On comparing Gitmo to the Gulags

Lets see millions of innocents perished in the brutal Soviet Gulags…. There are a five hundred or so terrorists at Gitmo ….Seems a reasonable comparison…NOT….

You completely miss the pointYou had a point? The United States cannot declare itself as a democratic and free country…it is free and democratic but it is also a nation at war with Islamist militancy………., while maintaining secret prisons. Obviously not that secretive if most us appear to know about them…, where torture and humiliation is the norm. Its not the norm…I agree that it is an issue……. but comparing this to the Soviet Gulags as the Amnesty International article indicated is ridiculous That is the Point.

On a ridiculous poll that argues that most people in the UK see Israel, US, North Korea and Iran as being negative force, I couldn't resist this spin.

Easy to Explain:Those with knowledge chose: Iran and North KoreaThe rest: Israel and the US Right

because all those who criticize America and Israel are ignorant….No but those who take stock in silly BBC polls of this nature go some way to validating your assertion….. . Whatever you say champ. it just wasn't worth the effort to adress a seemingly lack of wit.

He still continues to avoid adressing the question below:

Why is it that non-Muslims such as myself (and many others) seem more concerned about violence by Muslims towards their fellow co-religionists than most Muslims are on the very same issues? Example – The Taliban killings, Darfur, Shi’ite-Sunni violence in Iraq etc. Right, because all Muslims you know think the same wayNote the lack of lcomprehension here..I never said this either? For the umpteenth time read my question, think, then reply. Most Muslims do not ascribe to the Taliban’s interpretation of Islam and their views on Women. Ok – Then why were there so few mass demonstrations organized by the Muslim community against the Taliban when they were in power? Why were there hardly any demonstrations against Saddam Hussein when he was in power? I believe he suppressed both the Kurds and Shi’ites – fellow Muslims?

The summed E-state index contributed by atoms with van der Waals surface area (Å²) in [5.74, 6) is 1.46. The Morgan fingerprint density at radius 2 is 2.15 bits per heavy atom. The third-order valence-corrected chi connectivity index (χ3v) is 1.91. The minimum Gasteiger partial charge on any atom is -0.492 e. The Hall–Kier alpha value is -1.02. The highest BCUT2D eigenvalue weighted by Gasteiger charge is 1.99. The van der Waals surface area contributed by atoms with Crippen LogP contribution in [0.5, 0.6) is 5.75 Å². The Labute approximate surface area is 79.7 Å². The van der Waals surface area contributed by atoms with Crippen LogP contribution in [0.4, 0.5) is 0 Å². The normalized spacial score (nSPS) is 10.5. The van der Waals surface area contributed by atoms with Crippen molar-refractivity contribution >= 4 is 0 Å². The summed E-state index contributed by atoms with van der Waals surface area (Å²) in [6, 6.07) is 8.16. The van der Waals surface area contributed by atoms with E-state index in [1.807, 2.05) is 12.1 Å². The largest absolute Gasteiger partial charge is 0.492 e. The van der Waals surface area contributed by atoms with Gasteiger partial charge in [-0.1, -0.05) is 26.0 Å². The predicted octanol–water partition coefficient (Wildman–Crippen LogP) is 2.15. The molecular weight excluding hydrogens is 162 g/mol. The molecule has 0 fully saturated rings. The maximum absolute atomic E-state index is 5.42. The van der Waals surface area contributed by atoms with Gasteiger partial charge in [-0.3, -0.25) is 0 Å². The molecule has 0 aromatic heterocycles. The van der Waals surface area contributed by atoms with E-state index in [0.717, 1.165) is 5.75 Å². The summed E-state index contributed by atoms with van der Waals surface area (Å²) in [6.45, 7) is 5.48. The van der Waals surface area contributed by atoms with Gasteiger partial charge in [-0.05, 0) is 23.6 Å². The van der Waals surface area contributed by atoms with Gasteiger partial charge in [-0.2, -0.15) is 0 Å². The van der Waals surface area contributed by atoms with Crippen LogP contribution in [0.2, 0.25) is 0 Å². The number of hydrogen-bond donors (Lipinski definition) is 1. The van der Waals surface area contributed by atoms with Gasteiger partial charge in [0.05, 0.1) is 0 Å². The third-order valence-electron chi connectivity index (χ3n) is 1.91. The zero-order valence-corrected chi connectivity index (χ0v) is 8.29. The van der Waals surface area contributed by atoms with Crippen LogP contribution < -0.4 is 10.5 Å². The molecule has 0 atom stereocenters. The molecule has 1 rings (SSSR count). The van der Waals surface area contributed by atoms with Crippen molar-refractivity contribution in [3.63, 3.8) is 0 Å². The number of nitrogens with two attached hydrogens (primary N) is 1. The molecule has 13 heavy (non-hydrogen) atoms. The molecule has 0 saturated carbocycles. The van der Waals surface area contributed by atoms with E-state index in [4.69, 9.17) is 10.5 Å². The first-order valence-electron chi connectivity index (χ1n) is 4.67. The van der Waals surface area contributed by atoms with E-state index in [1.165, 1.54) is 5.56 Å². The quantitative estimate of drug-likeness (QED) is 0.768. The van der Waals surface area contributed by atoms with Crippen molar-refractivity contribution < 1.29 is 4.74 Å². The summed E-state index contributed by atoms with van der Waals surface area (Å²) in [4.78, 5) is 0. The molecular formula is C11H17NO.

Moreover, let us not forget who created the Taliban.
A typical leftist tactic diversion

A conglomerate of influence but the main ideological framnework driving the worst excesses of their Taliban behaviour is Wahhabism – a brand of Islam promoted by the Saudis while they mascarade as allies of the West. The tragedy here as well – and I have mentioned this several times before – is that the US has not been tough enough on the Saudis.

As for Darfur:

Good – it took them long enough. Now maybe these organizations can put action to word and start pressuring Russia and China to stop supplying arms to the Islamist perpetrators. I find it interesting though how you had to go to a Jewish site to pick this up. Jewish groups – right and left (and believe me I am no fan of Rabbi Lerner but he is correct on his position with respect to Darfur) have generally been very vocal about condemning the genocide in Sudan. After all as victims of genocide ourselves (– as well as world indifference) – we have seem first hand what the outcome can be.

You have a bad habit of generalizing people. - an act of deperation - but how about this for a doozy of a reply

No just a good habit of not being Politically Correct when genocide is a factor….